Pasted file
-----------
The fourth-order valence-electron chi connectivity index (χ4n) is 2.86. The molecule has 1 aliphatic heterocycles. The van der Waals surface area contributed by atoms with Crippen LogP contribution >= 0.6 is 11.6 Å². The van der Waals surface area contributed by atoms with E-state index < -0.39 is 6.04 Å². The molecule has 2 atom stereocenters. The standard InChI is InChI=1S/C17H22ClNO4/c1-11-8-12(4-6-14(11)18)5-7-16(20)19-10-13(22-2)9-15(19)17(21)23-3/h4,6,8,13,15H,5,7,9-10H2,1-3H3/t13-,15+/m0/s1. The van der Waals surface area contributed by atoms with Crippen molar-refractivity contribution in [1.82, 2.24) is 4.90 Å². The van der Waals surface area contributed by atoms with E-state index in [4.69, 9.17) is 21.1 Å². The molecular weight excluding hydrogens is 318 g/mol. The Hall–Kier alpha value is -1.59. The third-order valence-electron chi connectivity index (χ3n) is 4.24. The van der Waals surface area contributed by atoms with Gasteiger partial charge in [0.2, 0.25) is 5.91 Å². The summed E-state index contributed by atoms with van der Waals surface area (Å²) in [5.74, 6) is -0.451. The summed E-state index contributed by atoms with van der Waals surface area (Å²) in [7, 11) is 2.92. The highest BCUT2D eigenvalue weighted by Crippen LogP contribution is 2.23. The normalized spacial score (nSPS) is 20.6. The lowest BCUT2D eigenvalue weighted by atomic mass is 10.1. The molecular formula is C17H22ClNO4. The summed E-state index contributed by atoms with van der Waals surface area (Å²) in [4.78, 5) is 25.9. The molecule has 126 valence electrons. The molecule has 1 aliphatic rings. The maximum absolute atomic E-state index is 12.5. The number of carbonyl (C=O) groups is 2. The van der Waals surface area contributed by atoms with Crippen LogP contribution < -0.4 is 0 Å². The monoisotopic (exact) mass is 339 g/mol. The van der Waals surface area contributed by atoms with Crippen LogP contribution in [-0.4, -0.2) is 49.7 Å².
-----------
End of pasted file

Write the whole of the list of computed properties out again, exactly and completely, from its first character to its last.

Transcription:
The fourth-order valence-electron chi connectivity index (χ4n) is 2.86. The molecule has 1 aliphatic heterocycles. The van der Waals surface area contributed by atoms with Crippen LogP contribution >= 0.6 is 11.6 Å². The van der Waals surface area contributed by atoms with E-state index < -0.39 is 6.04 Å². The molecule has 2 atom stereocenters. The standard InChI is InChI=1S/C17H22ClNO4/c1-11-8-12(4-6-14(11)18)5-7-16(20)19-10-13(22-2)9-15(19)17(21)23-3/h4,6,8,13,15H,5,7,9-10H2,1-3H3/t13-,15+/m0/s1. The van der Waals surface area contributed by atoms with Crippen molar-refractivity contribution in [1.82, 2.24) is 4.90 Å². The van der Waals surface area contributed by atoms with E-state index in [4.69, 9.17) is 21.1 Å². The molecular weight excluding hydrogens is 318 g/mol. The Hall–Kier alpha value is -1.59. The third-order valence-electron chi connectivity index (χ3n) is 4.24. The van der Waals surface area contributed by atoms with Gasteiger partial charge in [0.2, 0.25) is 5.91 Å². The summed E-state index contributed by atoms with van der Waals surface area (Å²) in [5.74, 6) is -0.451. The summed E-state index contributed by atoms with van der Waals surface area (Å²) in [7, 11) is 2.92. The highest BCUT2D eigenvalue weighted by Crippen LogP contribution is 2.23. The normalized spacial score (nSPS) is 20.6. The lowest BCUT2D eigenvalue weighted by atomic mass is 10.1. The molecular formula is C17H22ClNO4. The summed E-state index contributed by atoms with van der Waals surface area (Å²) in [4.78, 5) is 25.9. The molecule has 126 valence electrons. The molecule has 1 aliphatic rings. The maximum absolute atomic E-state index is 12.5. The number of carbonyl (C=O) groups is 2. The van der Waals surface area contributed by atoms with Crippen LogP contribution < -0.4 is 0 Å². The monoisotopic (exact) mass is 339 g/mol. The van der Waals surface area contributed by atoms with Crippen LogP contribution in [-0.4, -0.2) is 49.7 Å².